Insider reports that Microsoft wants to make its free-to-play games more ad-friendly in order to help finance the present microtransaction revenue model and make Xbox an even more enticing offer for potential game developers.
Two persons “engaged in the negotiations” are cited in the paper as saying that Microsoft is working on a “in-game advertising campaign” that will go live this summer.
According to Insider, Microsoft is “worried” that an ad presence in-game “may upset customers” since it is aware of the terrible image that in-game commercials have. The ad strategy would only target free-to-play games. As a result, only a few businesses will be given the green light, and only ads that “doesn’t disturb the gaming experience” would be allowed in games.
The site claims that Microsoft “had no imminent plans to allow marketers to utilise data to target individuals on Xbox.” This suggests that the ads will be as generic and non-targeted as what you could see on a billboard while strolling downtown.
The money will reportedly be divided between the game producers and the adtech business that places the ads in games, so it’s unclear whether this is an income generator for Microsoft as well. If Microsoft is looking at the larger picture, they’re aiming to entice more free developers to Xbox in order to tap into this additional income source.
I don’t have an issue with this method if it’s done in a controlled way. To be fair, it should only apply to free-to-play games, and not to any premium or Xbox Game Pass titles (because you’ve already paid the monthly fee there).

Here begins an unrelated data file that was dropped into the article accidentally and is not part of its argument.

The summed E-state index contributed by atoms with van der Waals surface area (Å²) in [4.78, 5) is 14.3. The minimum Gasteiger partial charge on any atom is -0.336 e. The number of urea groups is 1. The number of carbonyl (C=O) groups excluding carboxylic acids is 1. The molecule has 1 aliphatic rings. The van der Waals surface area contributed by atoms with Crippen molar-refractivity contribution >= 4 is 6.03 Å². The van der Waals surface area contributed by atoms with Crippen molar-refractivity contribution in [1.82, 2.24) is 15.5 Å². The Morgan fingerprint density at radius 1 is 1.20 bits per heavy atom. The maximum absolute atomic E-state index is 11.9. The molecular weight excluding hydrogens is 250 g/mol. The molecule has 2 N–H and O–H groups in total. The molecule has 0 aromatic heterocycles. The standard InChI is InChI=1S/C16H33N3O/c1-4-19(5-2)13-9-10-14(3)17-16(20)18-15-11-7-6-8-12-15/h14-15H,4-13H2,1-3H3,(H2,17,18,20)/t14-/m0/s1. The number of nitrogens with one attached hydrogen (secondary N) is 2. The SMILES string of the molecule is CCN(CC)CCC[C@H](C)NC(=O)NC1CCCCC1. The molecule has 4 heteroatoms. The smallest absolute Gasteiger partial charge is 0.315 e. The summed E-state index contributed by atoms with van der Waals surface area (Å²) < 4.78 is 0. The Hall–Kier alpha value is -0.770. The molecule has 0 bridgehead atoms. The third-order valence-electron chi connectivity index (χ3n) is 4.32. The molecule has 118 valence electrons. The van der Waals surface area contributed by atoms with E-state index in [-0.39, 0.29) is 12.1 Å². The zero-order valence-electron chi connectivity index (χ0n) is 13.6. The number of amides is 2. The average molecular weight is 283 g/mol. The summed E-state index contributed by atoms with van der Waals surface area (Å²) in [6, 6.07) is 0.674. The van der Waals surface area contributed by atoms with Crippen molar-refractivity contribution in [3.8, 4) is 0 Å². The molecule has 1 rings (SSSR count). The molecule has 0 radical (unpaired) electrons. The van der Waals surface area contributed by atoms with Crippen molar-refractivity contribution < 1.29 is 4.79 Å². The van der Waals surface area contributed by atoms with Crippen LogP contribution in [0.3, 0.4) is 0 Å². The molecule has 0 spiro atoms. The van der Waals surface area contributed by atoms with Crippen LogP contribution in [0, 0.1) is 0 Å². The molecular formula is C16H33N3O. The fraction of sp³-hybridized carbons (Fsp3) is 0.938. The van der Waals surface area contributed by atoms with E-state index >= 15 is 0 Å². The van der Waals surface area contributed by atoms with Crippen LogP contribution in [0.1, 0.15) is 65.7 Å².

Restrained is the essential term here, since there is nothing worse than anything that shatters the illusion of a game’s universe. Using a real-world product as an advertising board in a current-day racing game? Fine. In the Rome of Emperor Nero, would you rather see Nike or Coca-Cola advertised? Isn’t that bad?
You never know what may come out of it. Mobile app shops have been plagued by some rather obnoxious “free” games that continuously ask you to purchase stuff or, worse, provide those who pay an unfair edge over those who don’t. The only negative of in-game advertising is that it eliminates the need for producers to rely on their user base for money.
Of course, there are a lot of “ifs” in there. Free-to-play games may become more tempting as a result of this marketing campaign, which is timely given that the cost of living continues to rise.